Editorial - Get informed about elections right nowWith the first wave of filing for public office now over, the choices Douglas County residents will face this November are becoming more clear. We urge all residents – especially those who have turned a deaf ear to the political process in the past – to tune in and become more engaged in determining who our elected leaders will be.
With the first wave of filing for public office now over, the choices Douglas County residents will face this November are becoming more clear.
We urge all residents – especially those who have turned a deaf ear to the political process in the past – to tune in and become more engaged in determining who our elected leaders will be.
The Douglas County Board race is especially noteworthy this year because all five commissioner positions are up for election. A total of 15 candidates have filed. (Our story last Friday listed them all and we will be printing more information about their campaigns in the coming weeks.) Because more than two candidates filed in Districts 2, 3 and 4, a primary will take place on August 14.
The filing for other important local positions – school boards and city councils – will open July 31 and close August 14. Residents should pay close attention to what develops in those races as well.
Things are going to be confusing for voters this year. Because of redistricting, residents will find themselves in new jurisdictions at the local and state level. Just one example: Forada, which had been in Douglas County District 4 (currently represented by Paul Anderson), is now in District 2 (where Norm Salto is the incumbent).
The changes at the state level are even more sweeping. Douglas County used to be in one Senate district (11) and two House districts (11A and 11B). Now, it’s split into two new Senate districts (8 and 12) and three new House districts (8B, 12A and 12B).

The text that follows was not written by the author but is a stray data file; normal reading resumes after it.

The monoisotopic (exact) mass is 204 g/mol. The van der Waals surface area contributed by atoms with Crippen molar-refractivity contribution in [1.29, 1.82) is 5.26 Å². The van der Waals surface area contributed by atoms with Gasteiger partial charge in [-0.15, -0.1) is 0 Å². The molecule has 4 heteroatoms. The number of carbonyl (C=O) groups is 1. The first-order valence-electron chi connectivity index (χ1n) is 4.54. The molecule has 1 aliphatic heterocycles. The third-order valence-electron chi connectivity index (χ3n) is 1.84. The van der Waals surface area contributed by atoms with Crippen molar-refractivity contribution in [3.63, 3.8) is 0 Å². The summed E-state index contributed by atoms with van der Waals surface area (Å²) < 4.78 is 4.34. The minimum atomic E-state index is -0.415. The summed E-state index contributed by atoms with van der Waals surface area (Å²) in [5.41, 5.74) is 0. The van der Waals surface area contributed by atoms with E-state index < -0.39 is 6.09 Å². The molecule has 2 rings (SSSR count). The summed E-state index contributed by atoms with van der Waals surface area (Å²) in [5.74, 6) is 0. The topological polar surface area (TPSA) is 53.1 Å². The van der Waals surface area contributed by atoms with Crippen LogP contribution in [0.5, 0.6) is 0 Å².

Voters can easily check which political jurisdictions they live in by going to the Minnesota secretary of state’s website – www.sos.state.mn.us – and clicking on “Elections and Voting.” By following the “Where Do I Vote” link and filling in some address fields, you can quickly find out which Senate, House and county commissioner district you are in as well as your polling place. Another option is to call or stop by the Douglas County Auditor/Elections Office at the courthouse, (320) 762-3077.
Residents should find out now which jurisdiction they are in and who their choices are for local and state elections. Those who wait until the day before the election to start doing their homework will flunk the test as informed voters.
Now is also a good time to take note of the Echo Press’ paid political letter policy, which is now in effect.
All letters to the editor that endorse a political candidate or party will be charged 10-cents per word and must be paid for in advance. The maximum word limit is 200 words. As always, all letters must be signed and include an address and phone number for verification purposes.
The newspaper enacted its paid political letter policy years ago as a way of handling the flood of letters it receives during the election season. There is simply not enough space to print every letter submitted. Establishing a modest fee for letters that endorse candidates and referendums is fairer than having the newspaper pick which ones to print or randomly drawing them.
Let’s make the most of the time leading up to the primary and general elections by learning about all the candidates (and not just their political party affiliation), how they stand on important issues and whether they’d be a good “fit” for the jurisdiction they want to represent.
Too many elections amount to little more than popularity contests. Residents can change that by becoming more informed, active and involved – not just a couple of days before the election but right now.